The energy-body balance is crucial for successful meditation, as well as for physical and emotional health. Consequently, our bodies need to be refreshed, our energy sources need to be regenerated, we need movement to literally open ourselves. In addition, movement practices enable us to slow down and examine our very actions in minute detail; they become a form of both stillness meditation and rational meditation, uniting body and mind.
Walking Meditation is perfectly accessible; we can do it anytime, anywhere. In essence, it is an examination of time. Like other practices, its goal is to root our awareness in the present moment. We succeed by being mindful of every aspect of walking—from the pressure of our weight on the soles of our feet, to the articulation of foot-ankle-leg-hip as we take each step, to sensations between our toes, inside our shoes, and up through our torso to our heads, necks, shoulders and arms. Finally we stop, and experience ourselves standing, noticing what it feels like to no longer be moving—and recognizing the intricate balancing act required to “stand still.”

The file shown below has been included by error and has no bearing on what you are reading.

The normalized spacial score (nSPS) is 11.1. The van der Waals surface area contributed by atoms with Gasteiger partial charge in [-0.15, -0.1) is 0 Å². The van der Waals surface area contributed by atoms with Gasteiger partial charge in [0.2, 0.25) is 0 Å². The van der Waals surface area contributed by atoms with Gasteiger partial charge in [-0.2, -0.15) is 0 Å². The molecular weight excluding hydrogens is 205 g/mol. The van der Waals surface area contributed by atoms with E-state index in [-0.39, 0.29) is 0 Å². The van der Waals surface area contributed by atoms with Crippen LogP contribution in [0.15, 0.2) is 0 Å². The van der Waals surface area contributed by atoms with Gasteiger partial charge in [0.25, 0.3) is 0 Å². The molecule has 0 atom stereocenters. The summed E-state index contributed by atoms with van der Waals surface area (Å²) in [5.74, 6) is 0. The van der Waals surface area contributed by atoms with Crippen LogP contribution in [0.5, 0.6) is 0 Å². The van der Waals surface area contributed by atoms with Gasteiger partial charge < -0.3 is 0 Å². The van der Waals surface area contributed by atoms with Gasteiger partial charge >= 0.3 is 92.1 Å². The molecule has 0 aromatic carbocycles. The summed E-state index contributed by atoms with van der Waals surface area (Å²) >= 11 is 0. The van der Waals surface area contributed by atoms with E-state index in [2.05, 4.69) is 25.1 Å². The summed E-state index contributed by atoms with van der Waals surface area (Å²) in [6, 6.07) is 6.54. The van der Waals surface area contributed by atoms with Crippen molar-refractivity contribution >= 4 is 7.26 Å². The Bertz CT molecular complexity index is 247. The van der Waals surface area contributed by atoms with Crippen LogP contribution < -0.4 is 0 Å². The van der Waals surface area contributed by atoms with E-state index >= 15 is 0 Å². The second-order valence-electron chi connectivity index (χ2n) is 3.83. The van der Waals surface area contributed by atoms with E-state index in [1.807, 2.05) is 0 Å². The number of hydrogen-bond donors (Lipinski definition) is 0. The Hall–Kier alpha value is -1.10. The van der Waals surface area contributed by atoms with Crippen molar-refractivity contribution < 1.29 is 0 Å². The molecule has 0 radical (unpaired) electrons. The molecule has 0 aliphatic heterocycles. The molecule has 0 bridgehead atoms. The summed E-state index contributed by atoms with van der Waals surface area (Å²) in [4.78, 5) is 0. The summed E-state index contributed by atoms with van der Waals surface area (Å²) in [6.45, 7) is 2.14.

Ritual walks in which participants pay attention to both their inner landscape and the outer landscape are part of almost every culture and spiritual tradition. They may involve trekking through sacred countryside for an hour, a day or even a month. More commonly in Buddhism, these walks involve remaining focused and present while circling clockwise a temple, a statue, a stupa—or even a room. We may focus on our breathing to still our minds or on a mantra to open our minds. Either helps reinforce mindfulness.
Practiced for thousands of years, yoga uses breath and movement to give us a much healthier, more harmonious body—and a clearer path to meditation. Today, many people use it simply as exercise to gain increased strength and flexibility. But in truth it can be practiced on many levels, the highest of which can lead to heightened awareness and even heal emotional trauma. Ultimately, yoga becomes its own form of meditation, connecting body, mind, breath and spirit.
Translated from the Chinese, Qigong literally means life energy cultivation. Qigong balances the body’s energy by aligning breath, movement and awareness. Practitioners coordinate rhythmic breathing with slow, stylized movements, a calm mindful state and visualization of the life energy moving through their bodies. The result: a meditative practice that generates both exercise and healing.
Life is complex, puzzling and often painful.
Sometimes it seems there must be a better way
to manage—and there is. It is as simple as looking
at a problem through a different lens.
ASK A QUESTION
Whether we are troubled or merely curious,
it can be helpful to turn to someone noted
for wisdom. Rinpoche is pleased to answer questions
about life, the Dharma or Buddhism in general.